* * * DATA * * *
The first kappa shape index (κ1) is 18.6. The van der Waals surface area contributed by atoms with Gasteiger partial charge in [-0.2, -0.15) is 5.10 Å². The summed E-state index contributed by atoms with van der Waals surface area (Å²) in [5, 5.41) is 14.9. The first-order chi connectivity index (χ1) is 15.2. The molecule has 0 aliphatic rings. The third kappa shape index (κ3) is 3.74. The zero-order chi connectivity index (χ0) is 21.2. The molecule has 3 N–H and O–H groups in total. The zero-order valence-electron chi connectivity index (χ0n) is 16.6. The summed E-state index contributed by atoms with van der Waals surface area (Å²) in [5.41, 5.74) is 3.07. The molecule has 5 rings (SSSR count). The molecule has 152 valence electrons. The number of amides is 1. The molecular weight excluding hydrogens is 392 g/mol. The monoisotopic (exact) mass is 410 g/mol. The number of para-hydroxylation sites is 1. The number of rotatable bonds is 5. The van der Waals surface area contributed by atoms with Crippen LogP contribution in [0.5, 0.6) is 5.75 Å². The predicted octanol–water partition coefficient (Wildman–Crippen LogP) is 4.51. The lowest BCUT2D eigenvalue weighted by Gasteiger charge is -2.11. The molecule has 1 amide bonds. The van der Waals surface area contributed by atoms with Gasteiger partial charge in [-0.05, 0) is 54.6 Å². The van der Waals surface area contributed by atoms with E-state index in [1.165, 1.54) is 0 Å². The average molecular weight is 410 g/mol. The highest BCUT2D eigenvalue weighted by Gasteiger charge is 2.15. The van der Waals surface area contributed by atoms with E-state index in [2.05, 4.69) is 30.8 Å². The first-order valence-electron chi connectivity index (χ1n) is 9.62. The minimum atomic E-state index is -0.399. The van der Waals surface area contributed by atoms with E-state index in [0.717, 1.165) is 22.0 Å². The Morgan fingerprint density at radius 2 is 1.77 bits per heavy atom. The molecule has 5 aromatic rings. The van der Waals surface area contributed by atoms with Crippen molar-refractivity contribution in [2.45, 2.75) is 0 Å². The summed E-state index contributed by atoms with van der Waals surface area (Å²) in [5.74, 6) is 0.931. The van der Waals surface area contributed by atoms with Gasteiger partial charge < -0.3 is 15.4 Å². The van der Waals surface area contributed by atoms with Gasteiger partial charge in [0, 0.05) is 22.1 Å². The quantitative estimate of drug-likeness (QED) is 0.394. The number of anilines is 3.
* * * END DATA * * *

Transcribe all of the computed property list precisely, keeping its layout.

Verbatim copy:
The first kappa shape index (κ1) is 18.6. The van der Waals surface area contributed by atoms with Gasteiger partial charge in [-0.2, -0.15) is 5.10 Å². The summed E-state index contributed by atoms with van der Waals surface area (Å²) in [5, 5.41) is 14.9. The first-order chi connectivity index (χ1) is 15.2. The molecule has 0 aliphatic rings. The third kappa shape index (κ3) is 3.74. The zero-order chi connectivity index (χ0) is 21.2. The molecule has 3 N–H and O–H groups in total. The zero-order valence-electron chi connectivity index (χ0n) is 16.6. The summed E-state index contributed by atoms with van der Waals surface area (Å²) in [5.41, 5.74) is 3.07. The molecule has 5 rings (SSSR count). The molecule has 152 valence electrons. The number of amides is 1. The molecular weight excluding hydrogens is 392 g/mol. The monoisotopic (exact) mass is 410 g/mol. The number of para-hydroxylation sites is 1. The number of rotatable bonds is 5. The van der Waals surface area contributed by atoms with Crippen LogP contribution in [0.5, 0.6) is 5.75 Å². The predicted octanol–water partition coefficient (Wildman–Crippen LogP) is 4.51. The lowest BCUT2D eigenvalue weighted by Gasteiger charge is -2.11. The molecule has 1 amide bonds. The van der Waals surface area contributed by atoms with Gasteiger partial charge in [-0.05, 0) is 54.6 Å². The van der Waals surface area contributed by atoms with E-state index in [1.165, 1.54) is 0 Å². The average molecular weight is 410 g/mol. The highest BCUT2D eigenvalue weighted by Gasteiger charge is 2.15. The van der Waals surface area contributed by atoms with E-state index in [2.05, 4.69) is 30.8 Å². The first-order valence-electron chi connectivity index (χ1n) is 9.62. The minimum atomic E-state index is -0.399. The van der Waals surface area contributed by atoms with E-state index in [0.717, 1.165) is 22.0 Å². The Morgan fingerprint density at radius 2 is 1.77 bits per heavy atom. The molecule has 5 aromatic rings. The van der Waals surface area contributed by atoms with Crippen molar-refractivity contribution in [2.45, 2.75) is 0 Å². The summed E-state index contributed by atoms with van der Waals surface area (Å²) in [5.74, 6) is 0.931. The van der Waals surface area contributed by atoms with Gasteiger partial charge < -0.3 is 15.4 Å². The van der Waals surface area contributed by atoms with Gasteiger partial charge in [0, 0.05) is 22.1 Å². The quantitative estimate of drug-likeness (QED) is 0.394. The number of anilines is 3.